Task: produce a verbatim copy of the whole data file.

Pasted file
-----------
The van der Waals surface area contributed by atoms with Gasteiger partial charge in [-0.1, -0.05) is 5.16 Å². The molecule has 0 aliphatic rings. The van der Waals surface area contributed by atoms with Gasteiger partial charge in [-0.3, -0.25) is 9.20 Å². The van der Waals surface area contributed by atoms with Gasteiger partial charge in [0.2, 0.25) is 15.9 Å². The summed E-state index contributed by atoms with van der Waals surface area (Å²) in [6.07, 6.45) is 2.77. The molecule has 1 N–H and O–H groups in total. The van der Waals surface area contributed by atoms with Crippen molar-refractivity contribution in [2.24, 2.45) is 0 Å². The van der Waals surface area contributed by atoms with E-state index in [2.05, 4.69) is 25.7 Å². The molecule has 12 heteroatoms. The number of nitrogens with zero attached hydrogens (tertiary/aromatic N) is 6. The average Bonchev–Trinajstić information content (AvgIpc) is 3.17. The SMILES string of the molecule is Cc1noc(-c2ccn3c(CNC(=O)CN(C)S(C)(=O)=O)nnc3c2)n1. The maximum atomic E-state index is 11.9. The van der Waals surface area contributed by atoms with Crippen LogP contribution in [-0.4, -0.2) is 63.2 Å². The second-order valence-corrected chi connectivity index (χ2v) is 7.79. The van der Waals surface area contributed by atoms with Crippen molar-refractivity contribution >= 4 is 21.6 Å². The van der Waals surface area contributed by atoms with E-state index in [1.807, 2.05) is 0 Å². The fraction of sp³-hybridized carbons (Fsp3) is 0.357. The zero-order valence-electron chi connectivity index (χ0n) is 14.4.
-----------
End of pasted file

The van der Waals surface area contributed by atoms with Gasteiger partial charge in [-0.1, -0.05) is 5.16 Å². The molecule has 0 aliphatic rings. The van der Waals surface area contributed by atoms with Gasteiger partial charge in [-0.3, -0.25) is 9.20 Å². The van der Waals surface area contributed by atoms with Gasteiger partial charge in [0.2, 0.25) is 15.9 Å². The summed E-state index contributed by atoms with van der Waals surface area (Å²) in [6.07, 6.45) is 2.77. The molecule has 1 N–H and O–H groups in total. The van der Waals surface area contributed by atoms with Crippen molar-refractivity contribution in [2.24, 2.45) is 0 Å². The van der Waals surface area contributed by atoms with E-state index in [2.05, 4.69) is 25.7 Å². The molecule has 12 heteroatoms. The number of nitrogens with zero attached hydrogens (tertiary/aromatic N) is 6. The average Bonchev–Trinajstić information content (AvgIpc) is 3.17. The SMILES string of the molecule is Cc1noc(-c2ccn3c(CNC(=O)CN(C)S(C)(=O)=O)nnc3c2)n1. The maximum atomic E-state index is 11.9. The van der Waals surface area contributed by atoms with Crippen LogP contribution in [-0.4, -0.2) is 63.2 Å². The second-order valence-corrected chi connectivity index (χ2v) is 7.79. The van der Waals surface area contributed by atoms with Crippen molar-refractivity contribution >= 4 is 21.6 Å². The van der Waals surface area contributed by atoms with E-state index in [1.807, 2.05) is 0 Å². The fraction of sp³-hybridized carbons (Fsp3) is 0.357. The zero-order valence-electron chi connectivity index (χ0n) is 14.4.